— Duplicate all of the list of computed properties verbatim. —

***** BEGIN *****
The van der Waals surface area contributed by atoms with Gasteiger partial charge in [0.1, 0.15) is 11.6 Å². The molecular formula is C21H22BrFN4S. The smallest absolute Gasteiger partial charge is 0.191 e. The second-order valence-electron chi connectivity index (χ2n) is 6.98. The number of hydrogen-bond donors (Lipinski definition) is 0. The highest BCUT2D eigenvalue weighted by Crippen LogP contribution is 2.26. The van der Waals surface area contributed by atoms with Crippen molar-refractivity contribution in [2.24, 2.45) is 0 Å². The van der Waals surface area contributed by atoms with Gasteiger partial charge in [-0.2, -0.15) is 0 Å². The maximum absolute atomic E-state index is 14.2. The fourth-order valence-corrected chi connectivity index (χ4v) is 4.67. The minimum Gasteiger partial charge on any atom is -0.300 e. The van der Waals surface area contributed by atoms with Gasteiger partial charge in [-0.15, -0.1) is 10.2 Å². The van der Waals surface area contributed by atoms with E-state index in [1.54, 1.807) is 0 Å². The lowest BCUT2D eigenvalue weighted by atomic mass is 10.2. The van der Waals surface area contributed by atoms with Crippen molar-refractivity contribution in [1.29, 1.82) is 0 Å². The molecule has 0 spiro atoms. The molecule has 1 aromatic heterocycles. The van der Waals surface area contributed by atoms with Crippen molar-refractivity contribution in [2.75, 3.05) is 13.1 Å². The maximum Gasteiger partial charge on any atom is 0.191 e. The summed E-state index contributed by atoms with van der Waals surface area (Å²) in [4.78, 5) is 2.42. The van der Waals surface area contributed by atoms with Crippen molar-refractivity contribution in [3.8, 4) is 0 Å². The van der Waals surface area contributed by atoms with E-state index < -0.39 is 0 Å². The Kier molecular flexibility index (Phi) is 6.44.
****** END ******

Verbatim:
The van der Waals surface area contributed by atoms with Gasteiger partial charge in [0.1, 0.15) is 11.6 Å². The molecular formula is C21H22BrFN4S. The smallest absolute Gasteiger partial charge is 0.191 e. The second-order valence-electron chi connectivity index (χ2n) is 6.98. The number of hydrogen-bond donors (Lipinski definition) is 0. The highest BCUT2D eigenvalue weighted by Crippen LogP contribution is 2.26. The van der Waals surface area contributed by atoms with Crippen molar-refractivity contribution in [2.24, 2.45) is 0 Å². The van der Waals surface area contributed by atoms with Gasteiger partial charge in [-0.2, -0.15) is 0 Å². The maximum absolute atomic E-state index is 14.2. The fourth-order valence-corrected chi connectivity index (χ4v) is 4.67. The minimum Gasteiger partial charge on any atom is -0.300 e. The van der Waals surface area contributed by atoms with Gasteiger partial charge in [-0.15, -0.1) is 10.2 Å². The van der Waals surface area contributed by atoms with E-state index in [1.54, 1.807) is 0 Å². The lowest BCUT2D eigenvalue weighted by atomic mass is 10.2. The van der Waals surface area contributed by atoms with Crippen molar-refractivity contribution in [1.29, 1.82) is 0 Å². The molecule has 0 spiro atoms. The molecule has 1 aromatic heterocycles. The van der Waals surface area contributed by atoms with Crippen molar-refractivity contribution in [2.75, 3.05) is 13.1 Å². The maximum Gasteiger partial charge on any atom is 0.191 e. The summed E-state index contributed by atoms with van der Waals surface area (Å²) in [4.78, 5) is 2.42. The van der Waals surface area contributed by atoms with Crippen molar-refractivity contribution in [3.8, 4) is 0 Å². The van der Waals surface area contributed by atoms with E-state index < -0.39 is 0 Å². The Kier molecular flexibility index (Phi) is 6.44.